via Prophecy – The Zimbabwean 17 December 2015 by Magari Mandebvu

We have all known that we were heading for the chaos we are in now. I said it often enough, and you don’t need to be an anointed prophet to see that far into the future. Ordinary common sense tells us the main outlines when really significant obstacles lie ahead.

If you read Biblical prophets like Jeremiah you’ll find that when he talks about political events, he’s only using that kind of common sense. What makes his message important is that he tells a corrupt king and his court what God wanted them to do in the impending situation. If they had followed his advice, they’d have been safe, but they proved deaf so Judah suffered massacre, destruction and exile.

As a humble disciple of Jeremiah (a man who often stood in opposition to the prophets with a big media following and official political backing), I said years ago that restoring ZANU to sole power could only lead to a crisis. All I was sure of was that ZANU had no future, though it had enough power to prolong the current agony. Telling what would come after they crash would require a magic crystal ball, and I don’t believe magic crystal balls exist.

A few years ago, we were like travellers in a canoe on the Zambezi near, say, Sesheke with the river in flood. We knew that some way ahead there lay Victoria Falls and after that a series of gorges. We would need to negotiate those and when we did, we had no idea what awaited us in the lake ahead. I’d say we are near the roughest part of the gorge now. We know it will end and we will be somewhere different, but that could be a Lake Kariba full of hungry crocodiles, angry hippos and disease-bearing insects. Whatever we actually find will be different from our present chaos, but it will have its own problems. We hope they will be less than the troubles we’ve been through in 35 years of ZANU misrule, but we can’t be sure.

All we can do now is to try to deal with, or at least survive, today’s problems. As a wise man said “When you’re up to your arse in crocodiles, you don’t start a debate on how to drain the swamp.”
We all have days when we want to give up because things are worse than we had imagined, but though we knew there were problems ahead and we might have imagined them, we didn’t feel them. You can only do that when it happens. So all we can do is hold on, as you would if you were halfway down the Zambezi gorge on one of those rafts. Hold on to our vision of where we want to go, avoid disputes among the crew, which we can’t afford when you’re all in the same boat on the same rough water and remember that we all knew it would be difficult.

Where do we want to go? A world in which everyone observed our present constitution would be an improvement, but, like every human plan, it could be improved. We want our God-given human dignity recognised. We all deserve respect and must not be bullied or lied to by government officials, police, army, the mass media or all the other self-appointed little bosses, right down to uniformed “security guards” or the junkies from your local ZANU-PF youth.

We each deserve to have our fair share of the nation’s resources; that does not mean a licence to grab or divert property, but it does mean seeing our tax money spent for our benefit, on schools where our children can learn something useful, hospitals where we actually get treatment (and, even better, good local health workers so that we don’t often need to go to hospital), roads and railways maintained so that we can travel and market what we produce by our own work. That sounds a tall order, but it would be possible if the law courts and the police stopped demanding bribes, if they defended the rights and property of each one of us, not only the rich and powerful. That includes our right to express our opinions, point out inconvenient facts, read and listen to whatever news we want. There is more, but that will do for the moment, and most of it is in the constitution.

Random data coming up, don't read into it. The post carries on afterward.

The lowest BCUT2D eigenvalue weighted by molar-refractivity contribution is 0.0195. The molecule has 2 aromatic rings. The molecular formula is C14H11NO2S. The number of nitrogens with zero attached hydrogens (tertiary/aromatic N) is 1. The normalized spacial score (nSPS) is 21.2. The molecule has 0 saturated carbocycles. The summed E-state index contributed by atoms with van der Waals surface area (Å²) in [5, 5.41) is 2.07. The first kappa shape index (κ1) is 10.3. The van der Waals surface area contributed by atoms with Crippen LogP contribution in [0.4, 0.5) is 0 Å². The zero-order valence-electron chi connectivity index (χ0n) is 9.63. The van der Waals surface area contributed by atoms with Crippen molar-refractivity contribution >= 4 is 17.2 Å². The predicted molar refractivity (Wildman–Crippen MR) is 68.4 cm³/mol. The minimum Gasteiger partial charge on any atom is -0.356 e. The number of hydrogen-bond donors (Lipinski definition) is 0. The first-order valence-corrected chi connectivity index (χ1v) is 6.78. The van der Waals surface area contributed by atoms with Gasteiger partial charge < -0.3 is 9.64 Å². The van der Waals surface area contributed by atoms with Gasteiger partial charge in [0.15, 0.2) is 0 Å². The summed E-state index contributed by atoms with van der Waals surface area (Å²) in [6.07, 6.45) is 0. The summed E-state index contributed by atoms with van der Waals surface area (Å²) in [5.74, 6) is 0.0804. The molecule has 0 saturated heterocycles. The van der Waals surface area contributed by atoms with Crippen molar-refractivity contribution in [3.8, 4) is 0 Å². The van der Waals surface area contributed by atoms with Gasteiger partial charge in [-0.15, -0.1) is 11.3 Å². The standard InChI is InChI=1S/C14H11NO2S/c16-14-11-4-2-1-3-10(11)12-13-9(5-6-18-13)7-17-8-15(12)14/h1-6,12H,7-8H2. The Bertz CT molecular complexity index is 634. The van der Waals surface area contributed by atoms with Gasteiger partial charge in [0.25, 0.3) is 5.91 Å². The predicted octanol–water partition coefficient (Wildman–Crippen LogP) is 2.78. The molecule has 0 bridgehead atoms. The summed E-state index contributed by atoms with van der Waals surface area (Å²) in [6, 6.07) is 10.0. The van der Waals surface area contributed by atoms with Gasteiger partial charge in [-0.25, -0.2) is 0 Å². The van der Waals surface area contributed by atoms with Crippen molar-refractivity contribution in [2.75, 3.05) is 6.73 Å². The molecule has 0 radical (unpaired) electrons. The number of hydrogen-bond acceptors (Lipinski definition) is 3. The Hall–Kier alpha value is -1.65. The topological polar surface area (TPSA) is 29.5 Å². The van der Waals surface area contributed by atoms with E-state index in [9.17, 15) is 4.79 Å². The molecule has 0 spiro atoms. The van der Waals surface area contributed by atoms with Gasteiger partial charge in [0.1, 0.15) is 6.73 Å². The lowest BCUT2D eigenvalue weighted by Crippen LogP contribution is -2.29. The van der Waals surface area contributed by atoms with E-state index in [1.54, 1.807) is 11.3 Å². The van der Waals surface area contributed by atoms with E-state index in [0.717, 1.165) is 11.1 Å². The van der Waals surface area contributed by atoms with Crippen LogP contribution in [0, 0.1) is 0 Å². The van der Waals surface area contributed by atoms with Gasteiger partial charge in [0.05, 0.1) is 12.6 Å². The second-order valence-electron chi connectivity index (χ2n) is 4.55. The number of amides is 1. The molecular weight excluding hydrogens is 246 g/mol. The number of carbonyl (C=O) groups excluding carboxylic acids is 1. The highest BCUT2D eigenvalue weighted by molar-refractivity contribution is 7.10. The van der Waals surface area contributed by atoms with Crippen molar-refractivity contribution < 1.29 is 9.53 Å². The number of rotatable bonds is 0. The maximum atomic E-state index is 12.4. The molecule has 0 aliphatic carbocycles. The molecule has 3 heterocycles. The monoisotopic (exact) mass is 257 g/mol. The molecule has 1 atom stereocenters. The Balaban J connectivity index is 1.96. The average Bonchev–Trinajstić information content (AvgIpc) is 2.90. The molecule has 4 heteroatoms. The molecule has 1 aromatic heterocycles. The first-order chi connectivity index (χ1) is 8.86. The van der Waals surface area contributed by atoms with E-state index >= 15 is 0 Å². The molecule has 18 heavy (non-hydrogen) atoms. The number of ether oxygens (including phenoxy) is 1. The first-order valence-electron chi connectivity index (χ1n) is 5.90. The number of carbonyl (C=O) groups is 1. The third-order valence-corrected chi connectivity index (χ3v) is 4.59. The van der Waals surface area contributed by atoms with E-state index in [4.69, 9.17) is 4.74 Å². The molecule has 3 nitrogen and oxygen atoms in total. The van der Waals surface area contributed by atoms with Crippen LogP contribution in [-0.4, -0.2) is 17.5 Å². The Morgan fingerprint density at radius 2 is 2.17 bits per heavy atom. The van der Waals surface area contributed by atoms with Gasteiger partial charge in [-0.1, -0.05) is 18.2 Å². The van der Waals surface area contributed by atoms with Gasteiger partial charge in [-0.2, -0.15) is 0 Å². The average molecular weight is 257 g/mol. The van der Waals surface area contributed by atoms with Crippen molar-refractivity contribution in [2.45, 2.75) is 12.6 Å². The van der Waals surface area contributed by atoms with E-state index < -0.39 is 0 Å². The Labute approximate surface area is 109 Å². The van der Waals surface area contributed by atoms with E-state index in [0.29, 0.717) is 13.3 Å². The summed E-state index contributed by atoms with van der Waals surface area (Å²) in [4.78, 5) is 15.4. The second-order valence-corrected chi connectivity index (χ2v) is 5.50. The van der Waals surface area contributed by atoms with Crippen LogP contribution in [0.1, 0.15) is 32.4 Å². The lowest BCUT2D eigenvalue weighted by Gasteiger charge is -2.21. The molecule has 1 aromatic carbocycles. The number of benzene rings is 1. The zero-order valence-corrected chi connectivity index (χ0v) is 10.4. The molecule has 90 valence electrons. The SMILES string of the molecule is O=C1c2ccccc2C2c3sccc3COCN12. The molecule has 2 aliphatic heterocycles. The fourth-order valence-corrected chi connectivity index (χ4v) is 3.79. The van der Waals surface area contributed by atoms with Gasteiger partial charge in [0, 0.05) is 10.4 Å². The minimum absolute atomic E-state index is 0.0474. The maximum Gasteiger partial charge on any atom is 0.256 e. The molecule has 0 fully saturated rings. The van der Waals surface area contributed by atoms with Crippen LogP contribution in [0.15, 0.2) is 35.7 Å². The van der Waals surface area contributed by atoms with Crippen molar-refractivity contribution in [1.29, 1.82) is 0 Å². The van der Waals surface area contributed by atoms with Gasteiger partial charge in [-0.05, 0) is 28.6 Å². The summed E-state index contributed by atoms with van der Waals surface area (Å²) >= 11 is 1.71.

But if we are to keep on this course, we must fight together for what we can agree on. Whenever I hear or meet a new aspiring politician, I ask what is his or her vision for where we want to go? If they can only pull down their rivals, they lose me. When we get out of the turbulent waters of the gorge will be the time to think of changes in the crew. Let’s stand together till we have a new democratic and less bloated parliament. If our leaders then break into different parties, that is their right and probably good for us. We never want to see one-party rule again.


  • comment-avatar
    aSekuru 7 years ago

    35 years is too long a period! We have suffered enough, but the rulers don’t care a hoot about it. Smith was cruel, yes we all agree, but vaMugabe is worse! But what pains more is that he seems to think of himself and acts in ways that allow him to remain in power. He is good on reading his prepared speeches, but does NOT do anything to implement what he would have read! His security agents will NOT tolerate anyone opposition him. They harass or kill!

    VaMugabe seems to think that the country personally belongs to him! But it belongs to us all!

  • comment-avatar

    Problem is that there is no “WE” in Zim.

    ZANU, together with our natural selfishness have seen to that and its now each man for themselves in the turbulent waters of the ZAMBEZI.